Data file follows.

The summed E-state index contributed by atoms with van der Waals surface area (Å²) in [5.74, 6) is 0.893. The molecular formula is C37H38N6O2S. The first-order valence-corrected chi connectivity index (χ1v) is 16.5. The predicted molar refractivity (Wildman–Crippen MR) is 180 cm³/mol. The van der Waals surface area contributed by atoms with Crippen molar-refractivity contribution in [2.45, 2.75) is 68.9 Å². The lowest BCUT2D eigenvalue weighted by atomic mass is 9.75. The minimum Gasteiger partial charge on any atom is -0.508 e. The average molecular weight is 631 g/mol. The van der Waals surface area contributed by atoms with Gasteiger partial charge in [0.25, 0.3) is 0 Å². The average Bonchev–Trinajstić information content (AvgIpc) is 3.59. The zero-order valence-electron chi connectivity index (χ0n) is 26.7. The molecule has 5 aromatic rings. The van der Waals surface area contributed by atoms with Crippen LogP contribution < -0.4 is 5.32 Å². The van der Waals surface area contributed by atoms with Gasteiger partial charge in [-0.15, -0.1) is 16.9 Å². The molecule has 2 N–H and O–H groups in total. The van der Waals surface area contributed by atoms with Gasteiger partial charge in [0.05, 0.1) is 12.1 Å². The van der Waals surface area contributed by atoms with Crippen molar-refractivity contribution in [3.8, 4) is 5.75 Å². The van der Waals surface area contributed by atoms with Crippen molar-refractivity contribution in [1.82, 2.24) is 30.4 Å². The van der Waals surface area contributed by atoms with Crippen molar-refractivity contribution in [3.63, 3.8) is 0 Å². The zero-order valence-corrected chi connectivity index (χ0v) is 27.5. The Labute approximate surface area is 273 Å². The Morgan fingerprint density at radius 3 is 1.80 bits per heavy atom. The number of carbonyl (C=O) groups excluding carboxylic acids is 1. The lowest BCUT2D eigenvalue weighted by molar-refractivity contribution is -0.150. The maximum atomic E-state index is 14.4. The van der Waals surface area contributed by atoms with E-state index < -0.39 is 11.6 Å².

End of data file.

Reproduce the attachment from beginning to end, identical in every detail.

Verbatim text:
The summed E-state index contributed by atoms with van der Waals surface area (Å²) in [5.74, 6) is 0.893. The molecular formula is C37H38N6O2S. The first-order valence-corrected chi connectivity index (χ1v) is 16.5. The predicted molar refractivity (Wildman–Crippen MR) is 180 cm³/mol. The van der Waals surface area contributed by atoms with Crippen molar-refractivity contribution in [2.45, 2.75) is 68.9 Å². The lowest BCUT2D eigenvalue weighted by atomic mass is 9.75. The minimum Gasteiger partial charge on any atom is -0.508 e. The average molecular weight is 631 g/mol. The van der Waals surface area contributed by atoms with Gasteiger partial charge in [0.25, 0.3) is 0 Å². The average Bonchev–Trinajstić information content (AvgIpc) is 3.59. The zero-order valence-electron chi connectivity index (χ0n) is 26.7. The molecule has 5 aromatic rings. The van der Waals surface area contributed by atoms with Crippen LogP contribution < -0.4 is 5.32 Å². The van der Waals surface area contributed by atoms with Gasteiger partial charge in [-0.15, -0.1) is 16.9 Å². The molecule has 2 N–H and O–H groups in total. The van der Waals surface area contributed by atoms with Gasteiger partial charge in [0.05, 0.1) is 12.1 Å². The van der Waals surface area contributed by atoms with Crippen molar-refractivity contribution in [3.8, 4) is 5.75 Å². The van der Waals surface area contributed by atoms with Crippen molar-refractivity contribution in [1.82, 2.24) is 30.4 Å². The van der Waals surface area contributed by atoms with Crippen molar-refractivity contribution in [3.63, 3.8) is 0 Å². The zero-order valence-corrected chi connectivity index (χ0v) is 27.5. The Labute approximate surface area is 273 Å². The Morgan fingerprint density at radius 3 is 1.80 bits per heavy atom. The number of carbonyl (C=O) groups excluding carboxylic acids is 1. The lowest BCUT2D eigenvalue weighted by molar-refractivity contribution is -0.150. The maximum atomic E-state index is 14.4. The van der Waals surface area contributed by atoms with E-state index < -0.39 is 11.6 Å².